Id. at 408.�
To the same effect is an even more recent decision from this court, English v. Multnomah County, 230 Or App 125, 213 P3d 1265 (2009).� In that case, a landowner obtained a judgment in excess of $1 million from the county under Ballot Measure 37 as compensation for the impact of the county's regulation of the use of that property.� English v. Multnomah County, 229 Or App 15, 209 P3d 831 (2009).� Included in the judgment was an award of attorney fees in an amount consistent with a one-third contingent fee.� The county appealed, arguing that, among other things, the trial court erred in awarding such a large amount for attorney fees.� We agreed and remanded the attorney fee award for reconsideration.� Id. at 34.� We initially designated the county the prevailing party. �On reconsideration, however, we concluded that we had erred in designating the county as the prevailing party.� English, 230 Or App at 131.� We noted that "although the county did secure a remand for redetermination of the amount of fees, it is patent that the fee award on remand will still be very substantial," thus raising a question whether the county actually had obtained a substantial modification of the judgment.� Id.� However, we concluded that, even assuming for the sake of argument that the remand constituted a substantial modification of the judgment, the "particular policy interest" that underlies the statute that formed the basis for the award--Measure 37's policy that landowners who even partially succeed in prevailing against government entities should recover attorney fees--counseled against exercising our discretion to designate the county the prevailing party.� Id.�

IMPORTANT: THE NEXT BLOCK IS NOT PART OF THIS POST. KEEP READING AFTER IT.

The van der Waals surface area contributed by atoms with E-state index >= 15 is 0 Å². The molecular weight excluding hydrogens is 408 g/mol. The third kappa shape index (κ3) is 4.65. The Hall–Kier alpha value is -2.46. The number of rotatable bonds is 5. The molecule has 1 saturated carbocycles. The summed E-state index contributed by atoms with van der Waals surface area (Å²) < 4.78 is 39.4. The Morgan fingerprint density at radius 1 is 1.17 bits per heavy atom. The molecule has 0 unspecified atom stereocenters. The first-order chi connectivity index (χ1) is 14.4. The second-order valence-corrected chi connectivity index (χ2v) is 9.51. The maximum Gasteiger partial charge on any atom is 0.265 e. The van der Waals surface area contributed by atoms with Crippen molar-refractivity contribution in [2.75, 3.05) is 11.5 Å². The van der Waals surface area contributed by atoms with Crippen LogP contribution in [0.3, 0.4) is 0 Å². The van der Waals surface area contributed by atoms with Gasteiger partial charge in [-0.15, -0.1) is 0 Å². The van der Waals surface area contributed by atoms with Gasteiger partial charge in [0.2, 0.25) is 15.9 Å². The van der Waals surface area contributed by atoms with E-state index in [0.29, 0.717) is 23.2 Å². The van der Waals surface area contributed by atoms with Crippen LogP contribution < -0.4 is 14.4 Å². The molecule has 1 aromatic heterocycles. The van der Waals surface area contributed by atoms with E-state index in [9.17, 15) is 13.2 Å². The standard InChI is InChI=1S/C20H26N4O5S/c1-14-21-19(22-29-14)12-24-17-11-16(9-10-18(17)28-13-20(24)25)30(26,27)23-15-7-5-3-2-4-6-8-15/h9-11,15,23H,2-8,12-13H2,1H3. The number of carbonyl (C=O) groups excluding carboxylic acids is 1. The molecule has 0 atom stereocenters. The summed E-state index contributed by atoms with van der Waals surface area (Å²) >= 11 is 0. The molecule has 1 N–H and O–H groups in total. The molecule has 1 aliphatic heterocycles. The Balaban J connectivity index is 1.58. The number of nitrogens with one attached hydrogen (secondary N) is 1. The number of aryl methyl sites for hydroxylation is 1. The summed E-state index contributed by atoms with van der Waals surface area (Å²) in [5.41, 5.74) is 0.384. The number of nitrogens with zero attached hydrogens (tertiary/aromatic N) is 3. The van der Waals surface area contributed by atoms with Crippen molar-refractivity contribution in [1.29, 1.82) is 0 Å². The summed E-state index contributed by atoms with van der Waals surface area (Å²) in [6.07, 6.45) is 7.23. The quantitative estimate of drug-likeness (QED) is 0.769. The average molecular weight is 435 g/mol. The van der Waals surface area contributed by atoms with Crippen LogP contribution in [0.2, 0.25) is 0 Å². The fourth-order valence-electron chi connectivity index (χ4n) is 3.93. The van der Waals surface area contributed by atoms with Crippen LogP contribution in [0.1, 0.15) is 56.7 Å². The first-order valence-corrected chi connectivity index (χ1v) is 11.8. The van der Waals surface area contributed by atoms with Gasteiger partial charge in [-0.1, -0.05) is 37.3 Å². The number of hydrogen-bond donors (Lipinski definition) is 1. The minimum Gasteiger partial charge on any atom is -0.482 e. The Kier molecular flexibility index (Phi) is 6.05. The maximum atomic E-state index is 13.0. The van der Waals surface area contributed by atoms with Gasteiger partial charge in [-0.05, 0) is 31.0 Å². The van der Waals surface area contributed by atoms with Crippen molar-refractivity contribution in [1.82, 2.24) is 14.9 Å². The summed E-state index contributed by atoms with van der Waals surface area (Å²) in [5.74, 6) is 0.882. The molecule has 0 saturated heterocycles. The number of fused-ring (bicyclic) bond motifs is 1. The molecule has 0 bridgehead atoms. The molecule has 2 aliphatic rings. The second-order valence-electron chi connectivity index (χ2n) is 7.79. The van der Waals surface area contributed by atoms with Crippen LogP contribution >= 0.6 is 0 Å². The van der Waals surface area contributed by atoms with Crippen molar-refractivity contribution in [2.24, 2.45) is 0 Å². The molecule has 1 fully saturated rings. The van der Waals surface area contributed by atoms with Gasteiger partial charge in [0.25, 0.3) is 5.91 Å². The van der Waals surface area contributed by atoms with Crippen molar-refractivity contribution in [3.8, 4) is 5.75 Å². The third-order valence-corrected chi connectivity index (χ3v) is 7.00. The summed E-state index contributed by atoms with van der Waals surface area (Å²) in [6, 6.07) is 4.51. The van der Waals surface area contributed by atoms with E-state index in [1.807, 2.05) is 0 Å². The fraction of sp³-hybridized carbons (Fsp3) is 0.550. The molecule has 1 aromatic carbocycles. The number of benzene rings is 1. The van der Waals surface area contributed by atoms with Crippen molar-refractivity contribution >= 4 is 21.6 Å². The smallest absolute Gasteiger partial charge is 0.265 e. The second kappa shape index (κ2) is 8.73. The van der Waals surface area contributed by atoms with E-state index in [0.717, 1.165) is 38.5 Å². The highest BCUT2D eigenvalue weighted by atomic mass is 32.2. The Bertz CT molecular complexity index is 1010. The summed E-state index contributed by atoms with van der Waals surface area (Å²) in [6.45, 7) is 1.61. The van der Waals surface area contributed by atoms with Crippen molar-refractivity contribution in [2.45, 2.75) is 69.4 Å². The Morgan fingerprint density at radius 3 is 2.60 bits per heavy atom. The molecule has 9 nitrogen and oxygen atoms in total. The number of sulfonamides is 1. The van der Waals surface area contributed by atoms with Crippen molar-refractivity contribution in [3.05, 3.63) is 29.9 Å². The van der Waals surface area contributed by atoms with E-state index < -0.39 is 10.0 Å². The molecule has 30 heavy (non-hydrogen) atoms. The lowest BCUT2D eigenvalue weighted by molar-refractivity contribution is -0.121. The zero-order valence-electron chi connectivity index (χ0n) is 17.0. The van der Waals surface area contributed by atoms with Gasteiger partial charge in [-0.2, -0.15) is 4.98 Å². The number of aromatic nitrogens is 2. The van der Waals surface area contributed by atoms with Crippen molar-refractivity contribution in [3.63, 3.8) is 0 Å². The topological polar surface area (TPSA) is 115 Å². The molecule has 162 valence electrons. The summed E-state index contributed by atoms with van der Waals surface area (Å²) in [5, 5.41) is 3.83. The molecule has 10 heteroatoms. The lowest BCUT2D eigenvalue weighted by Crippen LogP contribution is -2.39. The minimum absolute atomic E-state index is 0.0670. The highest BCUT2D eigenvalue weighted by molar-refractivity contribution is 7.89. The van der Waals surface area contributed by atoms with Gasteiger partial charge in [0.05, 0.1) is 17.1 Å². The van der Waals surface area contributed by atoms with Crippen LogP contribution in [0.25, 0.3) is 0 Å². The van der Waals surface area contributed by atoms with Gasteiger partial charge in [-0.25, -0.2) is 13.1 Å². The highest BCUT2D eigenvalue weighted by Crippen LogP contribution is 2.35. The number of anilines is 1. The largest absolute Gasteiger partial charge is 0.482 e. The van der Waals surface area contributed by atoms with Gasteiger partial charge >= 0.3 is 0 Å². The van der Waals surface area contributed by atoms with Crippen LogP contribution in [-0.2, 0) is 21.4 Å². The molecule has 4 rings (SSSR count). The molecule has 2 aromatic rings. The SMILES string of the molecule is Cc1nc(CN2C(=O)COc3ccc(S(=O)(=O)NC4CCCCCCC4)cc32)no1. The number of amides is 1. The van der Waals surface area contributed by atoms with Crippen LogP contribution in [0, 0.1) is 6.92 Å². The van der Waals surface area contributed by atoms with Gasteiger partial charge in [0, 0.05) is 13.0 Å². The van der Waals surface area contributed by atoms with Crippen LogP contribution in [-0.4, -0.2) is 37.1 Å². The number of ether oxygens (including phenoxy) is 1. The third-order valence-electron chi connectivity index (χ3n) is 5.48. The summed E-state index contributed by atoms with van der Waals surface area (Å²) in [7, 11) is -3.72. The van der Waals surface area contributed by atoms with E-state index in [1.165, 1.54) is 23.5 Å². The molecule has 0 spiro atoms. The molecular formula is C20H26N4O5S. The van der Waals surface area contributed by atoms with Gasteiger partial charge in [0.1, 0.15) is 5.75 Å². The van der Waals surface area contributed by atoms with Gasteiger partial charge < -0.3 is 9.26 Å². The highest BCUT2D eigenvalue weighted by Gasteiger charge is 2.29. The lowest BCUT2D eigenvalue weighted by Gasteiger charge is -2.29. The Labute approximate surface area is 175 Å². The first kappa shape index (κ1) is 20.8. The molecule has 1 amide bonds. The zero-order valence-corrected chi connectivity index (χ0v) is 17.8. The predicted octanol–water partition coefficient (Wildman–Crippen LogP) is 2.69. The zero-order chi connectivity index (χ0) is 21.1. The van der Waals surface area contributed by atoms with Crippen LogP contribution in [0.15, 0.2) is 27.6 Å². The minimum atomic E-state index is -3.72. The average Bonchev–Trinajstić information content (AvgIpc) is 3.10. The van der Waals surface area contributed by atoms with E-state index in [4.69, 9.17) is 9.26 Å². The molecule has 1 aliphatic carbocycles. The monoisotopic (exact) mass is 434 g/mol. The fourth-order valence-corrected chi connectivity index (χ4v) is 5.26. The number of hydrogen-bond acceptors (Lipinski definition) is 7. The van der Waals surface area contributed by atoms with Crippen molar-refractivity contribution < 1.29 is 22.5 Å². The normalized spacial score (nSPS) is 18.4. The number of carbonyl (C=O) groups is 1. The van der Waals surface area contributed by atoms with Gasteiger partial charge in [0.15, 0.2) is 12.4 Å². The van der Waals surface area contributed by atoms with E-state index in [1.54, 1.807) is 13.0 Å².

In this case, the basis for all parties' requests for attorney fees is a reciprocal attorney fee clause in a construction contract.� There is no public policy reflected in that contract that suggests that we should favor one party or another in our evaluation of whether to exercise our discretion to designate defendant the prevailing party.� Contrary to plaintiffs' contentions, nothing in Hamlin or any of its progeny suggests that, in the absence of such a source of public policy, the fact that defendant obtained less than everything that it requested means that it did not substantially modify the judgment.
That said, it does not necessarily follow that defendant, having obtained a remand for reconsideration of attorney fees, has substantially modified the judgment.� We turn to that remaining question.�
The Oregon Supreme Court addressed the question whether a remand for reconsideration constitutes obtaining a substantial modification of a judgment within the meaning of the predecessor statute to ORS 20.077 in Henderson v. Janzen, Inc., 303 Or 477, 737 P2d 1244 (1987).� In that case, the plaintiff brought an unlawful employment practice claim against the employer.� The employer obtained dismissal of the claim on summary judgment, and the plaintiff appealed.� We reversed the summary judgment, and the plaintiff sought attorney fees under former ORS 20.015 (1987), repealed by Or Laws 2001, ch 417, � 5, which provided that appellate courts have discretion to award attorney fees to a party who "obtains a substantial modification of the judgment."� We allowed the request for attorney fees under that statute, reasoning that the plaintiff, having obtained the reversal and remand, had substantially modified the judgment.� The Supreme Court reversed, explaining: